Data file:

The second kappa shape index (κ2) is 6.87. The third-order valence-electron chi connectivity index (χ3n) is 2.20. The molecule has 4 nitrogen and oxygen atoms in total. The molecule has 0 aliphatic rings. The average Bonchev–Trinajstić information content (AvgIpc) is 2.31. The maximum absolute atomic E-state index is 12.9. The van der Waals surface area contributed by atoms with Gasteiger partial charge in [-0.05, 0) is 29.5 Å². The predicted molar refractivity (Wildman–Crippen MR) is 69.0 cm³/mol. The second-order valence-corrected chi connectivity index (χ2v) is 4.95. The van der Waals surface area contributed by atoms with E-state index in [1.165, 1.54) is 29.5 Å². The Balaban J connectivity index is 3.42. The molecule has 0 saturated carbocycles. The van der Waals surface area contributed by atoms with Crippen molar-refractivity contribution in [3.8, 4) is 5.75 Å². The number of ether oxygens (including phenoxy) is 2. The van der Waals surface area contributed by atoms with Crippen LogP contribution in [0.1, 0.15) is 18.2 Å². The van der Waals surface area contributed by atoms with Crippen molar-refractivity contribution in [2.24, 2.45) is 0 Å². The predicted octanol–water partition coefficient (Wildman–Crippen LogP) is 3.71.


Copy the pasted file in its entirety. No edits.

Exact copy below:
The second kappa shape index (κ2) is 6.87. The third-order valence-electron chi connectivity index (χ3n) is 2.20. The molecule has 4 nitrogen and oxygen atoms in total. The molecule has 0 aliphatic rings. The average Bonchev–Trinajstić information content (AvgIpc) is 2.31. The maximum absolute atomic E-state index is 12.9. The van der Waals surface area contributed by atoms with Gasteiger partial charge in [-0.05, 0) is 29.5 Å². The predicted molar refractivity (Wildman–Crippen MR) is 69.0 cm³/mol. The second-order valence-corrected chi connectivity index (χ2v) is 4.95. The van der Waals surface area contributed by atoms with E-state index in [1.165, 1.54) is 29.5 Å². The Balaban J connectivity index is 3.42. The molecule has 0 saturated carbocycles. The van der Waals surface area contributed by atoms with Crippen molar-refractivity contribution in [3.8, 4) is 5.75 Å². The number of ether oxygens (including phenoxy) is 2. The van der Waals surface area contributed by atoms with Crippen LogP contribution in [0.1, 0.15) is 18.2 Å². The van der Waals surface area contributed by atoms with Crippen molar-refractivity contribution in [2.24, 2.45) is 0 Å². The predicted octanol–water partition coefficient (Wildman–Crippen LogP) is 3.71.